Piccadilly Publishing

 

 

OLE DEVIL HARDIN SERIES
by J.T. Edson

    1: YOUNG OLE DEVIL

"He's reckless, irresponsible and can't–or won't –avoid getting involved in fights no matter what duty he's supposed to be carrying out!" That was the sort of comment which the senior officer of the Texas Light Cavalry might, with some justification, have made about the hot-headed Lieutenant Red Blaze during the War between the States. However, it was uttered by Colonel William Barrett Travis shortly before his departure to take command of the garrison at the Alamo Mission in San Antonio de Bexar early in 1836. He was speaking about a young officer to whom Major General Sam Houston intended to entrust a dangerous mission. The officer in question was to become famous as the iron-hard disciplinarian who commanded the Confederate States Army of Arkansas and Northern Texas. His name was Jackson Baines Hardin.

Published April 01, 2105
Recommended Price: $1.99/ £1.31

    2: OLE DEVIL AND THE CAPLOCKS

Hunting down his quarry in Kansas brought back memories Jed Herne had kept locked away for more than twenty years. Standing over a dying man those nightmares came flooding back…He'd seen a man he knew who'd ridden with Quantrill back in the bloody fighting against the Missouri Jayhawkers, butchered by a man who'd used his three year old daughter as bait. Later that same day Herne had also seen William Quantrill hang both man and child from a branch of the same tree. It had been a bad War. He'd been a young boy, full of gall, with his friend Whitey Coburn, dead for more than a year now. He had rode alongside the Younger and James brothers as part of Quantrill's Raiders through Missouri and Kansas. They'd killed around a thousand folks that year of sixty-three.

Published August 01, 2105
Recommended Price: $1.99/ £1.31

    3: OLE DEVIL AND THE MULE TRAIN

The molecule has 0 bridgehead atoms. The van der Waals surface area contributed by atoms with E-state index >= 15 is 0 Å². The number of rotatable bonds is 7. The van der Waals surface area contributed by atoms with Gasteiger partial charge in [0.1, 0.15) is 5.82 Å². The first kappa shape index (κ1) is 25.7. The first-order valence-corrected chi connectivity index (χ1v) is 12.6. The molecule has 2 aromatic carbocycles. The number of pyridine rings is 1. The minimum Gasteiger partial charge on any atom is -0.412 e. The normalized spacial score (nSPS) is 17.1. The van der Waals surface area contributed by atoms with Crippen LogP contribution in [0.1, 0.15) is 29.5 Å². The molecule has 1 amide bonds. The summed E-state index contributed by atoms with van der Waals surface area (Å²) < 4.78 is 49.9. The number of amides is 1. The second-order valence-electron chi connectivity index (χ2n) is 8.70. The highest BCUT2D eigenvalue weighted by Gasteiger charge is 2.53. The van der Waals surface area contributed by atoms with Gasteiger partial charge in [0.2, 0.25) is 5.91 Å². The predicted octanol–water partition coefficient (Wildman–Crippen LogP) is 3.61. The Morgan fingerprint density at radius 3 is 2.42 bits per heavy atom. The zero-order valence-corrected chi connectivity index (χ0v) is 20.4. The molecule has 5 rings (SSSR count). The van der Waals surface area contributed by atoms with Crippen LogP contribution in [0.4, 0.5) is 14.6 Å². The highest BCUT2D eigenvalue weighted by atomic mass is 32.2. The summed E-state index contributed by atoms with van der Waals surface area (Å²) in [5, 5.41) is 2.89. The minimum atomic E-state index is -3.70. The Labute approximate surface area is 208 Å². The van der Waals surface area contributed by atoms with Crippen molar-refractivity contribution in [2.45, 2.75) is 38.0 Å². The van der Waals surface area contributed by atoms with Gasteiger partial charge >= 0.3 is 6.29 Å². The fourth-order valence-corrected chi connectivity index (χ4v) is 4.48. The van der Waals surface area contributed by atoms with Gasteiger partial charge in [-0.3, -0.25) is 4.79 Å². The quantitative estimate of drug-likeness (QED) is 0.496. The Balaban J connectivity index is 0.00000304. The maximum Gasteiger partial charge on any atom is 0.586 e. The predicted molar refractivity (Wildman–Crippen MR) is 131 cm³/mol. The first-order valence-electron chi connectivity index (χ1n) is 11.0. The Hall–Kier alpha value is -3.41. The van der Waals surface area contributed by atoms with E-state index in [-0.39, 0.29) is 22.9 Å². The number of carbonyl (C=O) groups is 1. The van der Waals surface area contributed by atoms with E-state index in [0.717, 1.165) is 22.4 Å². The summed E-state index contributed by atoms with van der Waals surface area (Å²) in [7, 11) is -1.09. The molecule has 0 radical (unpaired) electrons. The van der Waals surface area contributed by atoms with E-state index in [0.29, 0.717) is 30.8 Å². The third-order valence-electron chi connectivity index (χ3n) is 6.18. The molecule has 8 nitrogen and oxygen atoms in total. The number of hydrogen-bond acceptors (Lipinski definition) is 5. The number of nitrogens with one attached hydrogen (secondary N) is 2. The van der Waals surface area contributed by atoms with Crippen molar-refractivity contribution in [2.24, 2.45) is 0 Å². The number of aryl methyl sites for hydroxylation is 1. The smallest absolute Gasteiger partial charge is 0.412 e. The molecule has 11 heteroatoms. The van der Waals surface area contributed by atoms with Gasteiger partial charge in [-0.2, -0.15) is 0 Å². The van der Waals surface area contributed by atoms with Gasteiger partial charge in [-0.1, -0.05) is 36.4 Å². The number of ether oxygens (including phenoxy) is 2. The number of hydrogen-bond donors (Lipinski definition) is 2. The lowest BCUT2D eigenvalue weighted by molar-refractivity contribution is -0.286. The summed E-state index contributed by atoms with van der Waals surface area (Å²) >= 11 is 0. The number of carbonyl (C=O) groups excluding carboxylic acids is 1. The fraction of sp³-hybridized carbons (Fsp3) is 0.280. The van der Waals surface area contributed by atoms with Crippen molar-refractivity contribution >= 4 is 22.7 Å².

Outnumbered and outgunned, General Sam Houston's dream of a Texas Republic was being shattered by a relentless Mexican army. Houston could still succeed—if Captain Jackson Baines "Ole Devil" Hardin made it to the battlefield with his vital shipment of caplock rifles. But at the banks of the Brazos River, one of Santa Anna's fiercest regiments sprang a cunning attack. Trapped between a raging river and a superior enemy force, the Ole Devil prepared to fight his way to freedom—or die with his gun smoking in his hand.

Published December 01, 2105
Recommended Price: $1.99/ £1.31

    4: OLE DEVIL AT SAN JACINTO

The Texans' defeat at the Alamo had embittered their bloody rebellion with the gall of revenge. But Major General Sam Houston was determined to meet Santa Anna's superior forces on his own terms. While the Mexican Army–fifteen hundred strong–camped on the banks of the San Jacinto, it fell to three men of the Texas Light Cavalry to even the odds. At their lead was the "Ole Devil" himself, Jackson Baines Hardin. If anybody could pull off a behind-the-lines mission—an impossible victory in their struggle for freedom--he could. Even if it meant dying to do it.

Published April 01 2106
Recommended Price: $1.99/ £1.31

    5: GET URREA!

LAST IN THE SERIES!

It started on a trail north of Goliad. Four hundred Texians were being marched as prisoners by General Jose Urrea's Tamaulipa Brigade. Colonel James W. Fannin had made a deal for his men's lives, but a deal wasn't good enough for Urrea. Suddenly the Texians' captors turned executioners. After a wild melee of men, horses, lances, Baker rifles, dust and blood, General Urrea had his slaughter, and one of the Texians had survived—survived to tell the awful tale to General Sam Houston and Captain Jackson Baines "Ole Devil" Hardin. Now Houston and Ole Devil want revenge. With the war over, they know the only way to get it is to go after Urrea themselves. For Ole Devil, Tommy Okasi and Mannen Blaze, that means donning disguises and riding south into a viper's nest in Mexico--where killing Urrea may be easier than getting out alive..

Published August 01, 2106
Recommended Price: $1.99/ £1.31

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  ABOUT THE SERIES ...

The series contain the adventures of "Ole Devil" Hardin, Dusty Fog's uncle, a general during the Texan War of Independence (1836). Later, Jackson Baines "Ole Devil" Hardin is the owner of the OD Connected ranch, the ranch for which The Floating Outfit rides.

This explains briefly how the events recorded in YOUNG OLE DEVIL were caused and came about.

Early in February 1836 a Mexican army was marching northwards, its numbers increasing as the Militia of various States and other volunteer regiments were called into service by Presidente Antonio Lopez de Santa Anna. Having consolidated his position as absolute dictatorial ruler of all Mexico south of the Rio Bravo, el Presidente was intending to crush the opposition to his control of Texas.